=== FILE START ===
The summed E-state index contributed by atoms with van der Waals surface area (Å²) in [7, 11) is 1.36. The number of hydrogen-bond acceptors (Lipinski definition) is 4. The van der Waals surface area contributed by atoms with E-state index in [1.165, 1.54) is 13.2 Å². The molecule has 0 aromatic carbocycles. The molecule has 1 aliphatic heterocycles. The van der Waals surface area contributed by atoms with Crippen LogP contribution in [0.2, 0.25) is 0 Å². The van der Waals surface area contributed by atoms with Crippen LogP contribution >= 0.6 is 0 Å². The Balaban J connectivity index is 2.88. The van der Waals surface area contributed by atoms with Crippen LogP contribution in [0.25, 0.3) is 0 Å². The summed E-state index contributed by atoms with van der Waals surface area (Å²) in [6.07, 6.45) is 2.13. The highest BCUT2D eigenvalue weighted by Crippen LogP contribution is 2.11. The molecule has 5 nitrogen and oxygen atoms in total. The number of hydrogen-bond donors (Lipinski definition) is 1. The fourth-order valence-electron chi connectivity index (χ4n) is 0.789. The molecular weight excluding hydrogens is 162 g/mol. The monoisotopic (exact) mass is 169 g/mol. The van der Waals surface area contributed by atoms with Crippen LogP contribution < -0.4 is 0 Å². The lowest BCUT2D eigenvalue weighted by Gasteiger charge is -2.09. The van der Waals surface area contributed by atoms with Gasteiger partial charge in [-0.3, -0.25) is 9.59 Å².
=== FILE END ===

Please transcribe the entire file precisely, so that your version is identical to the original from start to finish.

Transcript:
The summed E-state index contributed by atoms with van der Waals surface area (Å²) in [7, 11) is 1.36. The number of hydrogen-bond acceptors (Lipinski definition) is 4. The van der Waals surface area contributed by atoms with E-state index in [1.165, 1.54) is 13.2 Å². The molecule has 0 aromatic carbocycles. The molecule has 1 aliphatic heterocycles. The van der Waals surface area contributed by atoms with Crippen LogP contribution in [0.2, 0.25) is 0 Å². The van der Waals surface area contributed by atoms with Crippen LogP contribution >= 0.6 is 0 Å². The Balaban J connectivity index is 2.88. The van der Waals surface area contributed by atoms with Crippen LogP contribution in [0.25, 0.3) is 0 Å². The summed E-state index contributed by atoms with van der Waals surface area (Å²) in [6.07, 6.45) is 2.13. The highest BCUT2D eigenvalue weighted by Crippen LogP contribution is 2.11. The molecule has 5 nitrogen and oxygen atoms in total. The number of hydrogen-bond donors (Lipinski definition) is 1. The fourth-order valence-electron chi connectivity index (χ4n) is 0.789. The molecular weight excluding hydrogens is 162 g/mol. The monoisotopic (exact) mass is 169 g/mol. The van der Waals surface area contributed by atoms with Crippen LogP contribution < -0.4 is 0 Å². The lowest BCUT2D eigenvalue weighted by Gasteiger charge is -2.09. The van der Waals surface area contributed by atoms with Gasteiger partial charge in [-0.3, -0.25) is 9.59 Å².